The earliest samples of written Chinese date to around 1500 B.C. during the Shang dynasty. The writing samples were a record of divination practices and were etched onto animal bones and shells, leading them to be called “oracle bones.”

Chinese written characters were standardized during the Qin dynasty, the first to unify the country’s collection of small city-states under the control of a single imperial dynasty (221-206 BC).

China is considered to be one of the world’s “cradles of civilization.” Its oldest settlements were located in the Yellow River valley and reportedly date to at least the Bronze Age.

2. Shanghai Gave Refuge to Thousands of Jewish Refugees Fleeing Nazi Europe 

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A Jewish girl with her Chinese friends in the Shanghai Ghetto  (photo: Shanghai Jewish Refugees Museum)

When European Jews were rushing to flee Nazi-occupied Europe, there were few places where they could find refuge. At the time,  the United States was turning away refugees unless their visa was guaranteed by a U.S. citizen. Thirty-two countries simply wouldn’t provide haven to any but the most selective group of prominent Jews.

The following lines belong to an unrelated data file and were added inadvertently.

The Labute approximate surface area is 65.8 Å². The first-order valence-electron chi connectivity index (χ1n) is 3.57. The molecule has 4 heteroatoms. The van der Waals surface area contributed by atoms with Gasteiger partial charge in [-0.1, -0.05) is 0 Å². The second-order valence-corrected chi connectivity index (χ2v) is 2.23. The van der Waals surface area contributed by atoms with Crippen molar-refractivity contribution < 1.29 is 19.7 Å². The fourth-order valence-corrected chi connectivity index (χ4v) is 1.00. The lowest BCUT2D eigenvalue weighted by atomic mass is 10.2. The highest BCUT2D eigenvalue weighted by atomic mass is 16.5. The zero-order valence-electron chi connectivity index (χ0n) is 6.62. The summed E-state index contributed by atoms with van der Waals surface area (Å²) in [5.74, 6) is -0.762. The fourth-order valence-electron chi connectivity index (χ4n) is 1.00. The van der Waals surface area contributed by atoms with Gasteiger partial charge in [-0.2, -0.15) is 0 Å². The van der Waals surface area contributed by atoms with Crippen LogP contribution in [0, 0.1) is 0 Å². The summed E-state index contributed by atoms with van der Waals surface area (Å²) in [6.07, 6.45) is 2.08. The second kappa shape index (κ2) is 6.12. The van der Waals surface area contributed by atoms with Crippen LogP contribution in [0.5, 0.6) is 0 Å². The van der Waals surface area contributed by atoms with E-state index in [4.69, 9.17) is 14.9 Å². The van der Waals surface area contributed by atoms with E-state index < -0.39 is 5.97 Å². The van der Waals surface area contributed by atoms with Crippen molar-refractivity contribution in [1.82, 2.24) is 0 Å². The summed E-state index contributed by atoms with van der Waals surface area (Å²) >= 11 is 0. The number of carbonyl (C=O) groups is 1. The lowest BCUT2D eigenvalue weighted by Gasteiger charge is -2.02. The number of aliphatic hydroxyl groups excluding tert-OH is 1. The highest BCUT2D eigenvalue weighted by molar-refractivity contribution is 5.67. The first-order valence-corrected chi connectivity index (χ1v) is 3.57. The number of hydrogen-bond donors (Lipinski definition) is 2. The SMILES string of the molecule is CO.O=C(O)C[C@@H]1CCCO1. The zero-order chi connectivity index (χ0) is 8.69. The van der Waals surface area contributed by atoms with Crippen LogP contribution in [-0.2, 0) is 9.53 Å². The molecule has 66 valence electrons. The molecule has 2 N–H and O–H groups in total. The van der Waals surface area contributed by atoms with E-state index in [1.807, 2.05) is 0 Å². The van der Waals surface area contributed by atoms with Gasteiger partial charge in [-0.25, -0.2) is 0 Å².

Only the ports of the Dominican Republic and Shanghai remained open to Jews hoping to escape from Nazi persecution. In the years leading up to the Second World War, Shanghai was an open port city – meaning, anyone could enter without a visa. Unlike the rest of the country, Shanghai was not solely governed by the Republic of China. Instead, the city was split between a number of Chinese and foreign business interests into “concessions”: self-governing sections of the city controlled by China, Imperial Japan, the United States, Britain and France.

Ho Fengshan, a Chinese diplomat serving in Vienna during the 1930s, purportedly took advantage of Shanghai’s open port to issue a number of “fake visas” to the Jewish citizens of Vienna.  The fake visas, although unnecessary for entrance into Shanghai, allowed Jews to book passage on ships leaving Europe for the Pacific.